Since the early 1950’s, John Wain has established himself as one of the most prolific men of letters on the British scene. He has published over a half dozen novels, two books of stories, collections of poetry and critical essays, as well as a prize-winning biography of Samuel Johnson. In addition, he has made his living as a journalist and has done considerable work for BBC.
At the start of his career, after graduation from Oxford, Wain was labeled an “Angry Young Man,” along with Kingsley Amis and John Braine, though he goes to some lengths to repudiate the label in his autobiography Sprightly Running—written, incidentally, when he was only thirty-five. He was more obviously connected with the young poets and critics grouped as “The Movement”: among others, Philip Larkin, G. S. Fraser, A. Alverez, and Kingsley Amis. In fact, when Penguin Books gave up New Writing and it was transformed to First Reading at BBC, Wain was the editor for a number of years. As a result of his position, he was the first to introduce the members of The Movement to a large audience.
His latest book, Professing Poetry, consists of a lengthy introduction plus nine lectures delivered at Oxford when he held the Poetry Chair for five years, as well as a small sampling of the poems he wrote there between 1973 and 1976. In a chatty introduction in which he traces the history of the Poetry Chair (he is in the company of such diverse talents as Joseph Spence, Matthew Arnold, A. C. Bradley, C. Day Lewis, and Robert Graves), he states his aim:This book gathers the first nine [lectures of the statutory fifteen]. It will be seen that they fall into a certain rhythm. Each autumn I lecture on a general topic connected with poetry; each spring on a living poet. In the summer I give way to impulse and lecture on anything that attracts me.
Among the living poets were W. H. Auden (who died before the lecture was delivered), Philip Larkin, and William Empson; among the dead were John Milton, Emily Dickinson, and Edward Thomas. The three lectures on general topics are entitled “Alternative Poetry,” “On the Breaking of Forms,” and “Poetry and Social Criticism.” One need not comment on each lecture in detail to suggest the flavor and essence of Wain’s book.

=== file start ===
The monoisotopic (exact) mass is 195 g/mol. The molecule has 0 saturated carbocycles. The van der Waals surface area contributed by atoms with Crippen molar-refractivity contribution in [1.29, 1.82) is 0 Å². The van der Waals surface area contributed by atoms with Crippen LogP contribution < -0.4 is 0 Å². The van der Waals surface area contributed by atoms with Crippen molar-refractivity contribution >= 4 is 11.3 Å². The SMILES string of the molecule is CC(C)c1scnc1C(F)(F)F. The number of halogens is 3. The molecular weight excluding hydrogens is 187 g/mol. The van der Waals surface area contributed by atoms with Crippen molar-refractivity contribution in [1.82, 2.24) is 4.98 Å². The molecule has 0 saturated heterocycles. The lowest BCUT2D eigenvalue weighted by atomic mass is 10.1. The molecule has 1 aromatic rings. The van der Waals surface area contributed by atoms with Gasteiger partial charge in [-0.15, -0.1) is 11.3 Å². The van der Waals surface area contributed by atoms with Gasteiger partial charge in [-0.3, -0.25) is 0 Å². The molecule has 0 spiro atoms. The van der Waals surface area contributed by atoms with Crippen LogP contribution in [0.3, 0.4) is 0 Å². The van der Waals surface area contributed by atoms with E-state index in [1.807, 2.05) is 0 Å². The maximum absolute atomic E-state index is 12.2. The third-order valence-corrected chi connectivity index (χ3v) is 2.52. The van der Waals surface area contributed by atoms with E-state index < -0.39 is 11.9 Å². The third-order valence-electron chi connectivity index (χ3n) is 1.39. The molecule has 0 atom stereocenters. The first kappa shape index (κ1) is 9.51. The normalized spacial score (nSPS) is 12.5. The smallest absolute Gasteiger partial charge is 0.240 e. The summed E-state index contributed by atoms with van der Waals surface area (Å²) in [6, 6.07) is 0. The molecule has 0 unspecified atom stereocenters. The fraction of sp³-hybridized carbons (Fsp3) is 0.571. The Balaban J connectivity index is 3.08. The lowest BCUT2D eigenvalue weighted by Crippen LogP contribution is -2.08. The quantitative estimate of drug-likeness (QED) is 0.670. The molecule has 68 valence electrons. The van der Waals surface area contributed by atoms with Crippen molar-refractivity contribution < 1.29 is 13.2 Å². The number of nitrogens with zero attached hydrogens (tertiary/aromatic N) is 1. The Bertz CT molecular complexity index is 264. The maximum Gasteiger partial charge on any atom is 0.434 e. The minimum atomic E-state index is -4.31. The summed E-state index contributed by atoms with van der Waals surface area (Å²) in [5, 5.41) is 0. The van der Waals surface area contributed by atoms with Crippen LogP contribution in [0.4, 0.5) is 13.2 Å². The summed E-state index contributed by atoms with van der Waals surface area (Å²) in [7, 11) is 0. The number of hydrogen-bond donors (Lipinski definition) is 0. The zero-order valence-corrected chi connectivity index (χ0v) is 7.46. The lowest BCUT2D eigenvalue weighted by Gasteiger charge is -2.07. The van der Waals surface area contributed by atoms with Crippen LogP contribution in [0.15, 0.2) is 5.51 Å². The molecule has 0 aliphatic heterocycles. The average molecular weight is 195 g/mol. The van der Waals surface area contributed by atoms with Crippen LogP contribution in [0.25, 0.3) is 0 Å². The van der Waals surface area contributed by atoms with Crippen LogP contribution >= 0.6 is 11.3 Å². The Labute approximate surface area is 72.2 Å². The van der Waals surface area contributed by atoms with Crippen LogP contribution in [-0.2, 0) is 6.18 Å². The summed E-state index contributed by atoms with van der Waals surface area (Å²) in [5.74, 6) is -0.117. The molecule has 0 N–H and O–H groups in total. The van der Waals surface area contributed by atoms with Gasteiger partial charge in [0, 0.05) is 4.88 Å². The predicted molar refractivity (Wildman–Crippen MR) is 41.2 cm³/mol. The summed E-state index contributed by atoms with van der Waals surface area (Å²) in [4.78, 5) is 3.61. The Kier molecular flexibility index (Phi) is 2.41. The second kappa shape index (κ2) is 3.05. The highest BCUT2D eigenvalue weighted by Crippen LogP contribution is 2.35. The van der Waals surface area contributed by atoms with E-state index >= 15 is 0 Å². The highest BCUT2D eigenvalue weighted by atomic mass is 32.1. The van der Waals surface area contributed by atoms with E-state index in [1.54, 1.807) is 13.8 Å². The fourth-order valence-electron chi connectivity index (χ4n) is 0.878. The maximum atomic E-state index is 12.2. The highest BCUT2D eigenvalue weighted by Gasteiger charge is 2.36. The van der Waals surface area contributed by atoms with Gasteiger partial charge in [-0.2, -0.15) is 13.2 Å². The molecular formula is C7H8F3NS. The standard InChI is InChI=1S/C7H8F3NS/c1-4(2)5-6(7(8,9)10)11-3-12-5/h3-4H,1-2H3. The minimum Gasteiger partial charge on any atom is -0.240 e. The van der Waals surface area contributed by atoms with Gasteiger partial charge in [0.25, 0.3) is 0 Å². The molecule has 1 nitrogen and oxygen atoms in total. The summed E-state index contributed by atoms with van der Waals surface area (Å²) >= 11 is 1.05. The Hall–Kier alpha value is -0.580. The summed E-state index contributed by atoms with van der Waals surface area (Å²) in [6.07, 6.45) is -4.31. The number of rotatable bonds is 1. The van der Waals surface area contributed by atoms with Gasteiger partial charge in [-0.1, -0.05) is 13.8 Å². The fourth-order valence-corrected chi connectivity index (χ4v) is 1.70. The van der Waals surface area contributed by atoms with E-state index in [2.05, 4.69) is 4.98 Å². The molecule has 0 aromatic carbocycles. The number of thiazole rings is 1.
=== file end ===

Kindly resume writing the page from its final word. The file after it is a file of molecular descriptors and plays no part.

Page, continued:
First, perhaps the reader needs to be reminded of the imposed limitations of Wain’s lectures. For the most part, he is addressing himself to an undergraduate audience; therefore the specialist in modern literature is likely to be disappointed. Moreover, as one would assume from his role as one of the leaders of The Movement, his critical position is frequently narrowly conservative. As he made clear in Sprightly Running, Wain sees the last twenty years as a period of unprecedented decadence in poetry, one marked by a flight from form and artistic discipline. He finds little more than a Niagara of idiocy flowing from the presses today. Almost anything written, if it is trendy, finds its way into print; whether it finds an audience or not makes little difference. Wain asserts that genuine poets have had to give way to opportunistic advertising men and charlatans. As one would expect, he sweeps the whole Beat Movement aside (he has lectured widely in America and knows the American scene as intimately as the British), as well as the Liverpool Poets. Though he attacks only Ginsberg by name, one assumes that he would be just as unimpressed by our militant blacks and feminists, since he is opposed to poetry of social commitment. No doubt one who maintains that T. S. Eliot was the greatest modern poet is doomed to disenchantment when reading the output of the 1970’s. However, there is much more good work being produced today than Wain will acknowledge—witness, for example, Calvin Bedient’s recent Eight Contemporary Poets.
Obviously, not everyone will share Wain’s jaundiced view of an alternative poetry or those poets who break with tradition, and occasionally his narrow stance betrays him into egregious error or overkill. For instance, he places Ezra Pound’s Chinese translations among such fraudulent works as Robert Surtees’ so-called traditional ballads or the “forgeries” of MacPherson....
(The entire section is 1735 words.)